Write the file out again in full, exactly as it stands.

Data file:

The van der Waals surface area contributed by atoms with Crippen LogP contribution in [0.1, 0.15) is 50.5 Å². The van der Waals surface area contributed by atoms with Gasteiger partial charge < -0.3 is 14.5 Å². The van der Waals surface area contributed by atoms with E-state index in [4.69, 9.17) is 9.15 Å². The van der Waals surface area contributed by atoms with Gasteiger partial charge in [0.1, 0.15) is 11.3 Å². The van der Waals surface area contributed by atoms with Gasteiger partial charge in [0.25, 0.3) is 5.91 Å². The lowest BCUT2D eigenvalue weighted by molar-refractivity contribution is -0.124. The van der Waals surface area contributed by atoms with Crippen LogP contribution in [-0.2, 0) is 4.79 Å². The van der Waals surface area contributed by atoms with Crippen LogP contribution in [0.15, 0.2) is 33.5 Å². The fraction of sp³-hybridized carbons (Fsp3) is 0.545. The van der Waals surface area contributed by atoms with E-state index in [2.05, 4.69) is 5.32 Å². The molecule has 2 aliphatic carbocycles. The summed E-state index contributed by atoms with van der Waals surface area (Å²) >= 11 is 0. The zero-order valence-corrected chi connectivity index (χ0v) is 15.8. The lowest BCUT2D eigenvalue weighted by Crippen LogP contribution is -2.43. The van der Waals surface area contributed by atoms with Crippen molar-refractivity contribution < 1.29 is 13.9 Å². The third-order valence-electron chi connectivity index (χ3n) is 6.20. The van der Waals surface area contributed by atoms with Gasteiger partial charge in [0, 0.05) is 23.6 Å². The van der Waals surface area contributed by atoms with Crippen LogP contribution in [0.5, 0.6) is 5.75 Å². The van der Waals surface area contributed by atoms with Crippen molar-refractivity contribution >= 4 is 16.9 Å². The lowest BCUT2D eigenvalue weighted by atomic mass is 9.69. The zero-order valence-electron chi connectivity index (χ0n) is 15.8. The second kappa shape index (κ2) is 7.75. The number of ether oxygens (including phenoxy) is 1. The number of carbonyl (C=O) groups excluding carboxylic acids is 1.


The van der Waals surface area contributed by atoms with Crippen LogP contribution in [0.1, 0.15) is 50.5 Å². The van der Waals surface area contributed by atoms with Gasteiger partial charge < -0.3 is 14.5 Å². The van der Waals surface area contributed by atoms with E-state index in [4.69, 9.17) is 9.15 Å². The van der Waals surface area contributed by atoms with Gasteiger partial charge in [0.1, 0.15) is 11.3 Å². The van der Waals surface area contributed by atoms with Gasteiger partial charge in [0.25, 0.3) is 5.91 Å². The lowest BCUT2D eigenvalue weighted by molar-refractivity contribution is -0.124. The van der Waals surface area contributed by atoms with Crippen LogP contribution in [-0.2, 0) is 4.79 Å². The van der Waals surface area contributed by atoms with Crippen LogP contribution in [0.15, 0.2) is 33.5 Å². The fraction of sp³-hybridized carbons (Fsp3) is 0.545. The van der Waals surface area contributed by atoms with E-state index in [2.05, 4.69) is 5.32 Å². The molecule has 2 aliphatic carbocycles. The summed E-state index contributed by atoms with van der Waals surface area (Å²) >= 11 is 0. The zero-order valence-corrected chi connectivity index (χ0v) is 15.8. The lowest BCUT2D eigenvalue weighted by Crippen LogP contribution is -2.43. The van der Waals surface area contributed by atoms with Crippen molar-refractivity contribution < 1.29 is 13.9 Å². The third-order valence-electron chi connectivity index (χ3n) is 6.20. The van der Waals surface area contributed by atoms with Gasteiger partial charge in [0, 0.05) is 23.6 Å². The van der Waals surface area contributed by atoms with Crippen LogP contribution in [0.5, 0.6) is 5.75 Å². The van der Waals surface area contributed by atoms with Crippen molar-refractivity contribution >= 4 is 16.9 Å². The lowest BCUT2D eigenvalue weighted by atomic mass is 9.69. The zero-order valence-electron chi connectivity index (χ0n) is 15.8. The second kappa shape index (κ2) is 7.75. The number of ether oxygens (including phenoxy) is 1. The number of carbonyl (C=O) groups excluding carboxylic acids is 1.